Toronto City Council asks Mayor Rob Ford to go away

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TORONTO (Reuters) – Toronto City Council asked embattled Mayor Rob Ford on Wednesday to take a break from his job to deal with “personal issues”, which he admits include both buying illegal drugs and smoking crack cocaine.

The nonbinding vote came on a day during which both Ford’s opponents and his former allies interrogated the mayor on his suitability to lead Canada’s largest city. Ford said he won’t quit.

“I am not an addict of any sort, so I am not quite sure why you are saying that I need help,” Ford told councilors during an hour-long grilling.

Speaking after the vote, he issued the latest in a string of apologies, and added: “I really effed up.”

Ford, elected in 2010 on a promise to end the City Hall “gravy train”, admitted last week that he had smoked crack cocaine in “one of my drunken stupors”.

He insisted on Wednesday he has zero tolerance for drugs and gangs. But asked if he had bought illegal drugs in the past two years, he paused for several seconds and replied somberly: “Yes, I have.”

Councilors voted 37-5 in favor of a formal, but nonbinding, motion urging Ford to take a leave of absence, and also urged him to apologize for “misleading” Toronto residents.

“There’s no question that the residents of this city are opposed to the mayor’s behavior. I am, you are, we are,” Councilor Karen Stintz said.

“Because of the mayor’s behavior, I’m explaining to my nine-year old what crack cocaine is. Because of my mayor I’m explaining that it’s not okay to lie and then apologize when you get caught.”

Council has no power to force the mayor to step down or take a break from his job unless he is convicted of a crime. Ford insists he has no plans to go, or to seek treatment.

As the questions continued at council, hundreds of protesters gathered outside City Hall, many of them calling on Ford to step down.

An Ipsos-Reid poll conducted for several TV and radio stations showed that 76 percent of Toronto voters think Ford should step down or take a leave of absence, while only 24 percent agreed with Ford’s insistence on staying in his job.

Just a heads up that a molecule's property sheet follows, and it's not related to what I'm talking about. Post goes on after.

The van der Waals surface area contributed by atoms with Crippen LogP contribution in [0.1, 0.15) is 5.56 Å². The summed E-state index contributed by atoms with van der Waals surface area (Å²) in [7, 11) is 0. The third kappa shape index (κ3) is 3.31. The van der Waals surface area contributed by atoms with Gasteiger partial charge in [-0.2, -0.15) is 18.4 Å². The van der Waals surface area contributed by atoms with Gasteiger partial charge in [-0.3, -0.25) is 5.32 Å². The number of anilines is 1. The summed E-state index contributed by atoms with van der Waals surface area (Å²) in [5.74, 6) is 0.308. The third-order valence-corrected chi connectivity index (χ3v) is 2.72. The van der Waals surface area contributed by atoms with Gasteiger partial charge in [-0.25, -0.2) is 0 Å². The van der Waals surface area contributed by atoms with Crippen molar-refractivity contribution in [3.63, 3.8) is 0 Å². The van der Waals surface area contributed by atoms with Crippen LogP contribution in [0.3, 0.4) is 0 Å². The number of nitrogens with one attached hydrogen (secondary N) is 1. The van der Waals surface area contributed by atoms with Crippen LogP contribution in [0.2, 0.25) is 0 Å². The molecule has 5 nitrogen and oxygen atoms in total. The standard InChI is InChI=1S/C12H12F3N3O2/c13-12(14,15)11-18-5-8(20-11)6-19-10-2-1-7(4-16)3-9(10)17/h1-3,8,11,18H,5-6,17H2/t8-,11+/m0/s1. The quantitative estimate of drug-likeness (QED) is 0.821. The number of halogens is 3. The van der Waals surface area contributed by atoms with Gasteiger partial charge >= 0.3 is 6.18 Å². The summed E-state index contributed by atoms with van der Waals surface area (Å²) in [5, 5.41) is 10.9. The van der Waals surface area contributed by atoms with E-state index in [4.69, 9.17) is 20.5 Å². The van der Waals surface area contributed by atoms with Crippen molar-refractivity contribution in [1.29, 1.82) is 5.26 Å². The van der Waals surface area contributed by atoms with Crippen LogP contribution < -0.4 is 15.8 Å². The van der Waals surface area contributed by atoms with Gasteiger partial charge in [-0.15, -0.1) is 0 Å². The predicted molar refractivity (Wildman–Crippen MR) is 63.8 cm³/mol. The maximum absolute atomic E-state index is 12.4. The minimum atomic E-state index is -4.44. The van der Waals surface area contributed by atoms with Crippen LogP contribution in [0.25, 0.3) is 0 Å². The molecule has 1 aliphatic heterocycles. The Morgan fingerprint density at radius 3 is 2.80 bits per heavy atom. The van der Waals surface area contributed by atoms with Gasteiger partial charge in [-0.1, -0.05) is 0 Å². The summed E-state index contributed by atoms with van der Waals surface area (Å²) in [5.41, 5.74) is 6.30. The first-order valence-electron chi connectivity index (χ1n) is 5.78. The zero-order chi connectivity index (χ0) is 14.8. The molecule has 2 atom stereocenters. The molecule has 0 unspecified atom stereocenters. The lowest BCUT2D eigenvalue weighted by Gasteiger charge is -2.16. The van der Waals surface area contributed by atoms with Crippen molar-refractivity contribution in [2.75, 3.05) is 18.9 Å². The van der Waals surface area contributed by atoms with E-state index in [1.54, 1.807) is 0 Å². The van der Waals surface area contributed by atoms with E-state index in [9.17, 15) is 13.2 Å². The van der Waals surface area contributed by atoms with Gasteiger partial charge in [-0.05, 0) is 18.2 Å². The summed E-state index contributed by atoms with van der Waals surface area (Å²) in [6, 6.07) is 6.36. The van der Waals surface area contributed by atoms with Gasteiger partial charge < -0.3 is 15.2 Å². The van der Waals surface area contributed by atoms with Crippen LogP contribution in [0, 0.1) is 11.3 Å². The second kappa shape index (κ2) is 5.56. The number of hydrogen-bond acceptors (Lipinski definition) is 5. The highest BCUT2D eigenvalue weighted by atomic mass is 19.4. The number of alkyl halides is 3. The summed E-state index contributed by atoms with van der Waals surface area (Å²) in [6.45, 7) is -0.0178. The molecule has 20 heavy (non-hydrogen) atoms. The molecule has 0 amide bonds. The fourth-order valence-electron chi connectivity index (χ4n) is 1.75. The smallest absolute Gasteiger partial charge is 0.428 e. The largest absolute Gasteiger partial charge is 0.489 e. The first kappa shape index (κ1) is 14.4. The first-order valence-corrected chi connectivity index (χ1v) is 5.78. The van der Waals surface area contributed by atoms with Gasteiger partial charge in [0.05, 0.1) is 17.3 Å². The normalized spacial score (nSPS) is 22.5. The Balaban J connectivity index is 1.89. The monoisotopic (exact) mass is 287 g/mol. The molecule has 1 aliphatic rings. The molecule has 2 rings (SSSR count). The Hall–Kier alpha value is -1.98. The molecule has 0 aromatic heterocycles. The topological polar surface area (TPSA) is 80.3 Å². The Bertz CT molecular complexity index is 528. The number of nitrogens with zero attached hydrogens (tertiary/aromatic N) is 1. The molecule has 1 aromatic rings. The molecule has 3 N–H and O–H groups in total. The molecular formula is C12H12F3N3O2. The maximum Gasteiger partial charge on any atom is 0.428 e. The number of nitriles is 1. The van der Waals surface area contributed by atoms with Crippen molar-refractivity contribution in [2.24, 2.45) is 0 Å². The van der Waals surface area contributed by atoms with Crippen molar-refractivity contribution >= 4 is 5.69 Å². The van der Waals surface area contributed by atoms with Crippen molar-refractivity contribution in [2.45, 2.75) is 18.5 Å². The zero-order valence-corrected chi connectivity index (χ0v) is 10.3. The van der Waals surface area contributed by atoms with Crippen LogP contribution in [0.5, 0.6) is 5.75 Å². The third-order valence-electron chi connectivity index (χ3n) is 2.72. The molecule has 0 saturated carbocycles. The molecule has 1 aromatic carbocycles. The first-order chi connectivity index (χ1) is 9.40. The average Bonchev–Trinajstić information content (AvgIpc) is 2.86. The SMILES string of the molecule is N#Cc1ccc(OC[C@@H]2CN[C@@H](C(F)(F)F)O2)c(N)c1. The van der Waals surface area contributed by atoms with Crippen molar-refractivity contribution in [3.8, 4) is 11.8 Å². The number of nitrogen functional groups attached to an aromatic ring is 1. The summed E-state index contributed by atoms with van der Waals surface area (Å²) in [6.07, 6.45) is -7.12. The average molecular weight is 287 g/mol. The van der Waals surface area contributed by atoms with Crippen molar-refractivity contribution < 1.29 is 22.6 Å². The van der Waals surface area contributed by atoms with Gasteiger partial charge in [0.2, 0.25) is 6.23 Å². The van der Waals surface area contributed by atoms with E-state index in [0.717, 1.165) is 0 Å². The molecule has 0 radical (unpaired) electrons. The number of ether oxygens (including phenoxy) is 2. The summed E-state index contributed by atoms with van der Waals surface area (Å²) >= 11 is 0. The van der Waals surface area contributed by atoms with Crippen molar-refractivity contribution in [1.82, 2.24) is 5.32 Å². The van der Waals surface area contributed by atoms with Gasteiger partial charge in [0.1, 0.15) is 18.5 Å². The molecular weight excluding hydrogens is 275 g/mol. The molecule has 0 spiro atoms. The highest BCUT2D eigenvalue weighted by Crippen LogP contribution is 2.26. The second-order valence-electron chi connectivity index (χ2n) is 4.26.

The scandal of the crack-smoking mayor broke six months ago, when the Toronto Star newspaper and media blog Gawker said they had been shown a video of the mayor smoking crack, an allegation that Ford spent six months denying.

Toronto Police Chief Bill Blair has since confirmed the video exists, and Ford admitted earlier this month that he had indeed smoked crack.

The events brought back memories of the scandal that enveloped former Washington, D.C., mayor Marion Barry after he was filmed smoking crack in 1990.

Ford’s admission has made him the target of late night-talk show jokes and put the international media spotlight on Toronto, including extensive coverage of Wednesday’s City Hall debate on U.S. networks.

Asked on Wednesday if more embarrassing revelations could come, Ford said: “As far as I know… you don’t know if people are videoing this or doing that. I don’t know what’s out there right now. But everything that I’m aware of is out there.”

Last week, the Star bought a separate video that showed Ford in an expletive-laden rant, making threats to unspecified persons and pounding his hands together. Ford apologized and admitted he was “extremely inebriated”.

But Ford may soon face more questions about his conduct. A Superior Court judge on Wednesday ordered the release of more details from a police investigation that resulted in drug-trafficking and extortion charges against Ford’s friend and part-time driver Sandro Lisi.

A heavily redacted 474-page file released two weeks ago showed police had had the mayor under close surveillance for months, and had recorded evidence of numerous meetings with Lisi. The judge ruled on Wednesday that some of the redacted portions should be made public.

The police file includes a widely circulated photo of a grinning Ford with three young men, one of whom was shot dead in Toronto earlier this year. The other two have been charged in a massive Toronto drug and guns sweep known as “Project Traveler”.

Ford said on Wednesday he had not met the three men before the photo was taken.

He also said that his lawyer had advised him not to speak to the police about their investigations.

As if Ford’s problems couldn’t get worse, he also seems to have run afoul of Ford Motor Co over shirts the mayor was selling as part of a charity drive this week. The shirts feature the Ford oval corporate logo and the word “nation” under it.

“Ford (Motor) did not grant permission for use of its logo. We view it as an unauthorized use of our trademark and have asked it to be stopped,” Ford Motor Co spokesman Jay Cooney told Reuters.

(Additional reporting by David Ljunggren and Louise Egan in Ottawa, and Deepa Seetharaman in Detroit- Editing by Janet Guttsman- and Peter Galloway)

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